10 year old rugby player’s knee ligament is reconstructed using his dads hamstring tissue
William is an active 10 year old and a keen rugby player. In Spring 2017 he injured his knee during a rugby tackle. An initial examination and X-ray suggested he had fractured his knee, however his eagle eyed GP thought there was more to the injury and referred him for an MRI, which confirmed a torn ACL.
We had no idea that this surgery is available – there must be so many children whose ligament damage goes unnoticed. We’d like other children to have access to this treatment so they can return to full activity.
TAGGED INProf Adrian Wilson
William had revolutionary surgery by Professor Adrian Wilson to reconstruct his anterior cruciate ligament (ACL) after sustaining a knee injury during a rugby tackle.
William’s mum Claire set about finding the best treatment for her son. Claire explains:
“I tracked down a surgeon in Boston who was carrying out a procedure called an ACL bridge on young children and using stem cells. It was unfortunately too long after William’s accident for that to be suitable. It lead us and our local GP to track down Professor Wilson, who performs a brand new treatment in the UK using a parent’s ligament to repair their child’s ligament. We were so relieved to know something could be done for William.”
Professor Wilson met William with his parents, and was initially hopeful that he would be able to repair his ACL. After a careful examination under anaesthetic and an arthroscopy, sadly there was insufficient tissue to do so.
The next option Professor Wilson discussed was the reconstruction of the ligament using a parental donation. Professor Wilson saw this procedure, pioneered by Dr Leo Pinczewski in Sydney, Australia, and its exceptional results during his fellowship. When he returned to the UK, he decided to set up a service to provide this innovative technique.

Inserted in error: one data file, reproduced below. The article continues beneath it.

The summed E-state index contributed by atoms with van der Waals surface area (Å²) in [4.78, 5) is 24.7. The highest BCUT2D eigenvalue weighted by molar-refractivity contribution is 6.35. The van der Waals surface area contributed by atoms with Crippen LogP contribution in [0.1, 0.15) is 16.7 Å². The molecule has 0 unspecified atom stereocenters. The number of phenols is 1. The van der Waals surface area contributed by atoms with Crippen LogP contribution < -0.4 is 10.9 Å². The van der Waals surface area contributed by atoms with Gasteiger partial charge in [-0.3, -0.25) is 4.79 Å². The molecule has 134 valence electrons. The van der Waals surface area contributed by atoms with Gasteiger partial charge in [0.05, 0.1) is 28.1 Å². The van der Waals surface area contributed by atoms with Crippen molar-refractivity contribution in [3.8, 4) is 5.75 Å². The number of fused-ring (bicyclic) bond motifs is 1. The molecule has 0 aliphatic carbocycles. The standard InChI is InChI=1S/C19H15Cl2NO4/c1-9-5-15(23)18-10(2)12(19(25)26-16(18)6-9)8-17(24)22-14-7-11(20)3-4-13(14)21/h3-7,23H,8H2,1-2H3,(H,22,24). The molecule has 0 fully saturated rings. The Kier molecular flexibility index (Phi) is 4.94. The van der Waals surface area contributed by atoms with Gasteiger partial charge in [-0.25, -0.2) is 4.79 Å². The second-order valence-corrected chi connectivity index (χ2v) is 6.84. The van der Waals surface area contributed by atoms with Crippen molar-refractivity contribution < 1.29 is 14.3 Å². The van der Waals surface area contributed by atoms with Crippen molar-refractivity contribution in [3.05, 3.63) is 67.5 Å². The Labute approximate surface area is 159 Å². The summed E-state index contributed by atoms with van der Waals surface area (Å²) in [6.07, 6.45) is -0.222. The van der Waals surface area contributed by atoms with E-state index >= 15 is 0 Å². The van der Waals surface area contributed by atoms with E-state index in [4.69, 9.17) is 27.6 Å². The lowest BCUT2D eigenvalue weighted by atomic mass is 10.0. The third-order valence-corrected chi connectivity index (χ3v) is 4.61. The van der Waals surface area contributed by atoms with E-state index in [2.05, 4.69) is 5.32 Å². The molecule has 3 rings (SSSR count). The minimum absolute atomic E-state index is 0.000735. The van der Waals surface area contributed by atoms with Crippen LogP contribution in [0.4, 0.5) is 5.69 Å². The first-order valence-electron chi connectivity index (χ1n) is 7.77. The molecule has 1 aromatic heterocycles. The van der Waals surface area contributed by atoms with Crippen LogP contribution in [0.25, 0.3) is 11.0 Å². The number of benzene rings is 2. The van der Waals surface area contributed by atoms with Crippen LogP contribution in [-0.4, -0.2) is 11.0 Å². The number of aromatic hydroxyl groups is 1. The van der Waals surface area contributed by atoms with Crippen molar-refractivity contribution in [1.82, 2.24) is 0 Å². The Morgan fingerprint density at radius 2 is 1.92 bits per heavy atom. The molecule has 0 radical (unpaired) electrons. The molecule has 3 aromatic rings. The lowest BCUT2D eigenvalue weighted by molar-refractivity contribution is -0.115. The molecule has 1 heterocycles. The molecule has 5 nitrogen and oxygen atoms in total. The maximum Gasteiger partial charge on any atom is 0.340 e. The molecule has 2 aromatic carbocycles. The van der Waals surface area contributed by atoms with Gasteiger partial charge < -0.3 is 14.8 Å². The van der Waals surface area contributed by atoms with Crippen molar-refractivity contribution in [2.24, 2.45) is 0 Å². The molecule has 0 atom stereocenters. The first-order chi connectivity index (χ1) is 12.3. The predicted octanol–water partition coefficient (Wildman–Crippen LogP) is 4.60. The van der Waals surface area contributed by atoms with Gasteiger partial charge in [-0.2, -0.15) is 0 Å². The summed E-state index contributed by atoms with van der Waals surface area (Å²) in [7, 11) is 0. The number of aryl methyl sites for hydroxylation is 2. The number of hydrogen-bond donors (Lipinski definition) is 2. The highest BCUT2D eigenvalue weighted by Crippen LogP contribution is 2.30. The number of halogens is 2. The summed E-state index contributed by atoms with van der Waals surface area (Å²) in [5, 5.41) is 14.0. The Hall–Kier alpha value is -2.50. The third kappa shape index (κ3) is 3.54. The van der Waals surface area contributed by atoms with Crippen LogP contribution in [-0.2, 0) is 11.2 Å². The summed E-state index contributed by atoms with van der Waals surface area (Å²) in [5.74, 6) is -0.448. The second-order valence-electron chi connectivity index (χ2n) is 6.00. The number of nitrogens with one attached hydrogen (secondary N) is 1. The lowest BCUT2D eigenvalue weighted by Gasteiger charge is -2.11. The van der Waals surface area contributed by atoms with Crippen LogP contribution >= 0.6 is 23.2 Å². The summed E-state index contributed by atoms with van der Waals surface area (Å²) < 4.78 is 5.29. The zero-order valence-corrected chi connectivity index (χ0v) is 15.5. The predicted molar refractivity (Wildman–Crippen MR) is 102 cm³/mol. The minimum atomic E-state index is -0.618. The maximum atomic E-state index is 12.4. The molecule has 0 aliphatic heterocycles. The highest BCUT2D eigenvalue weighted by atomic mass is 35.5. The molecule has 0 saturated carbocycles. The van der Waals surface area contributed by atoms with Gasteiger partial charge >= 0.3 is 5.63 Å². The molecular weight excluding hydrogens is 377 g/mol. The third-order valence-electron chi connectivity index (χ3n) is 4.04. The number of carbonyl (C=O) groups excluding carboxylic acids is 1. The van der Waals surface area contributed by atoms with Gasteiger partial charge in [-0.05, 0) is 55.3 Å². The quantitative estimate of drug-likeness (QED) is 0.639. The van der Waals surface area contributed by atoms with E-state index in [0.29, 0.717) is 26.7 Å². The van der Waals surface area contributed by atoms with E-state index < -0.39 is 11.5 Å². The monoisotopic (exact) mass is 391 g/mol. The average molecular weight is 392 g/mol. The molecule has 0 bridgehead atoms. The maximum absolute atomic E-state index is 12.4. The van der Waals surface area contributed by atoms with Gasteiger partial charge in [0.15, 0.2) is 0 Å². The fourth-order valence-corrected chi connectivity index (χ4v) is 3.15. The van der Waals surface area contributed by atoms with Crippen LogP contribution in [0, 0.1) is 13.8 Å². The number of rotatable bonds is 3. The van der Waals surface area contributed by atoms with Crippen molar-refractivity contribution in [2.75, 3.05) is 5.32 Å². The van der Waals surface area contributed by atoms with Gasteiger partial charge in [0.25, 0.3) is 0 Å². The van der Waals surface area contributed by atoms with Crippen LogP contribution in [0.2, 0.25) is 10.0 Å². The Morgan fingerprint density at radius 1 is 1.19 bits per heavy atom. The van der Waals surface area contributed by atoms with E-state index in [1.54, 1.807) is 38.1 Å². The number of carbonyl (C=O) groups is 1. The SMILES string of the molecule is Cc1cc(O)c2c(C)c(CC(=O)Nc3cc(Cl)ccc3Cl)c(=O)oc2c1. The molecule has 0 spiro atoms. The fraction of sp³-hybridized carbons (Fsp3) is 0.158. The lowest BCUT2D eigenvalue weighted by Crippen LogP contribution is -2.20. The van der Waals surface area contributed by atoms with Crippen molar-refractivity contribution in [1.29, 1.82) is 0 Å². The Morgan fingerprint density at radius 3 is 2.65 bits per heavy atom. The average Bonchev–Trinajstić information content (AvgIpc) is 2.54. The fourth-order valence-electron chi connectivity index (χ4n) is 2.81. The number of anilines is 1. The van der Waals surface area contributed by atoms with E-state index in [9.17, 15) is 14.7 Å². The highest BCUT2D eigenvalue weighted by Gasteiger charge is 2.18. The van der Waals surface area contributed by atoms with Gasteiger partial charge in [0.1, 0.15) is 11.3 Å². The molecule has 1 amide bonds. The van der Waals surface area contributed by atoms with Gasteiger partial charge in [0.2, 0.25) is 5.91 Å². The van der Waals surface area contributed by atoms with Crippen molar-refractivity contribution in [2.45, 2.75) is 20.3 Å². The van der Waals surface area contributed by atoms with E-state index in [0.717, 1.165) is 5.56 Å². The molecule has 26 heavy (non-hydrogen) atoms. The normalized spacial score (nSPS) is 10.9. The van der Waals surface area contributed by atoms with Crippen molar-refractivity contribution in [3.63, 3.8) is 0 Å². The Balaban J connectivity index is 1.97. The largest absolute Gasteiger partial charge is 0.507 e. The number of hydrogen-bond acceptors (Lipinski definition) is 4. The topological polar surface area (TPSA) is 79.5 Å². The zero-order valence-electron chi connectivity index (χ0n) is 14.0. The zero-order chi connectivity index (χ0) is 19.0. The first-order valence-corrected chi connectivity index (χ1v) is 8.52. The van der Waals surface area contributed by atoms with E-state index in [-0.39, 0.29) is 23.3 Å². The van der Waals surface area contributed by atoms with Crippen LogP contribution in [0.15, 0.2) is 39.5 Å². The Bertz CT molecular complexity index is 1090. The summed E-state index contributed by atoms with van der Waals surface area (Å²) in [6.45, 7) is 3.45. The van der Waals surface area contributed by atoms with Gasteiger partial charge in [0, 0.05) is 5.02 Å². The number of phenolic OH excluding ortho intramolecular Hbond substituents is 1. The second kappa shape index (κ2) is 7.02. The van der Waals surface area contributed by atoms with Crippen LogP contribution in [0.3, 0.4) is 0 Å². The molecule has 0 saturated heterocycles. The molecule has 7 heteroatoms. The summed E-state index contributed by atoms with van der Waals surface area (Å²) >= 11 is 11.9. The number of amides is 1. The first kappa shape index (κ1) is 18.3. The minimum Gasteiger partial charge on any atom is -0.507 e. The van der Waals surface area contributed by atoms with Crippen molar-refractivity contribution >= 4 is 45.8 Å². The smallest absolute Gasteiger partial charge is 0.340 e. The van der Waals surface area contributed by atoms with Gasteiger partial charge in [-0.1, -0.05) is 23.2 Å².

He explains this revolutionary approach in more details:
“While hamstrings grow in length, they don’t thicken and can remain very thin, especially in small children. However, using a parent’s hamstring to repair an ACL injury has been shown to reduce the failure rate from 30% to less than 10%. For the children I have operated on, surgery has been 100% successful.”
Professor Wilson explains what he did in William’s case:
“What we do in this surgery is use a hamstring from one of the parents. So, in William’s case, I first operated on his father and took a single hamstring. This provides us with a very nice-sized tissue in terms of its length and diameter. Once we had sown up the small wound in William’s father, William was then brought through from the anaesthetic room and we implanted the tissue as the new ACL. The procedure went extremely well and I am delighted to say that William is doing extremely well too. He is now two months down the line and he has done well from the start. He had very little pain after the surgery and was able to leave the following day with a good range of motion and minimal swelling.”
Within a few weeks William was off his crutches and he is walking 2 months after surgery with a completely normal gait without any pain and without any swelling.
William’s mum concludes:
“We had no idea that this surgery is available – there must be so many children whose ligament damage goes unnoticed. We’d like other children to have access to this treatment so they can return to full activity. Whilst William’s injury has meant he can’t run or play contact sports at the moment, he fully intends to return to rugby at some point and plans to be playing cricket by next summer.”